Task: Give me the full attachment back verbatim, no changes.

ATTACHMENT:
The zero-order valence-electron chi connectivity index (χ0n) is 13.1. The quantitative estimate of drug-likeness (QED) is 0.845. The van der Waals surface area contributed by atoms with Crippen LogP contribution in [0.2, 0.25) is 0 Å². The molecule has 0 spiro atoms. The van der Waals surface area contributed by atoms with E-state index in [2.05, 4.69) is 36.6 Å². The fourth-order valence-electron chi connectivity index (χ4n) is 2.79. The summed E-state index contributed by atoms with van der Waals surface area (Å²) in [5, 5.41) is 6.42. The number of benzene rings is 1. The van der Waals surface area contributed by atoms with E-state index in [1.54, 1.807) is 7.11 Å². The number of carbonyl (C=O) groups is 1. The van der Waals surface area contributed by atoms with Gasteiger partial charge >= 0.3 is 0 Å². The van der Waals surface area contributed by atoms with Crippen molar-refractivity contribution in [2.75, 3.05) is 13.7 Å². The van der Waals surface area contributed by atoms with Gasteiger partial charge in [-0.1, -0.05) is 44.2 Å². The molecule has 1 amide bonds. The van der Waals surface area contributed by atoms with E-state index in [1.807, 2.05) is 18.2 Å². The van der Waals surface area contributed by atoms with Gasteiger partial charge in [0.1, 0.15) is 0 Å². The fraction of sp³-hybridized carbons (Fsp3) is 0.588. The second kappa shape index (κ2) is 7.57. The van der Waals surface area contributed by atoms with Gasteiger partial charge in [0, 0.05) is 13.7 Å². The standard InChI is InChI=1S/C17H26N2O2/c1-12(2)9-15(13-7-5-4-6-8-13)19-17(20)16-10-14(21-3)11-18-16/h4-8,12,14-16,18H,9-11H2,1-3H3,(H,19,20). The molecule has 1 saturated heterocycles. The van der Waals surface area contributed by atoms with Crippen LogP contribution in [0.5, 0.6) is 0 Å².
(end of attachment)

The zero-order valence-electron chi connectivity index (χ0n) is 13.1. The quantitative estimate of drug-likeness (QED) is 0.845. The van der Waals surface area contributed by atoms with Crippen LogP contribution in [0.2, 0.25) is 0 Å². The molecule has 0 spiro atoms. The van der Waals surface area contributed by atoms with E-state index in [2.05, 4.69) is 36.6 Å². The fourth-order valence-electron chi connectivity index (χ4n) is 2.79. The summed E-state index contributed by atoms with van der Waals surface area (Å²) in [5, 5.41) is 6.42. The number of benzene rings is 1. The van der Waals surface area contributed by atoms with E-state index in [1.54, 1.807) is 7.11 Å². The number of carbonyl (C=O) groups is 1. The van der Waals surface area contributed by atoms with Gasteiger partial charge >= 0.3 is 0 Å². The van der Waals surface area contributed by atoms with Crippen molar-refractivity contribution in [2.75, 3.05) is 13.7 Å². The van der Waals surface area contributed by atoms with Gasteiger partial charge in [-0.1, -0.05) is 44.2 Å². The molecule has 1 amide bonds. The van der Waals surface area contributed by atoms with E-state index in [1.807, 2.05) is 18.2 Å². The van der Waals surface area contributed by atoms with Gasteiger partial charge in [0.1, 0.15) is 0 Å². The fraction of sp³-hybridized carbons (Fsp3) is 0.588. The second kappa shape index (κ2) is 7.57. The van der Waals surface area contributed by atoms with Gasteiger partial charge in [0, 0.05) is 13.7 Å². The standard InChI is InChI=1S/C17H26N2O2/c1-12(2)9-15(13-7-5-4-6-8-13)19-17(20)16-10-14(21-3)11-18-16/h4-8,12,14-16,18H,9-11H2,1-3H3,(H,19,20). The molecule has 1 saturated heterocycles. The van der Waals surface area contributed by atoms with Crippen LogP contribution in [0.5, 0.6) is 0 Å².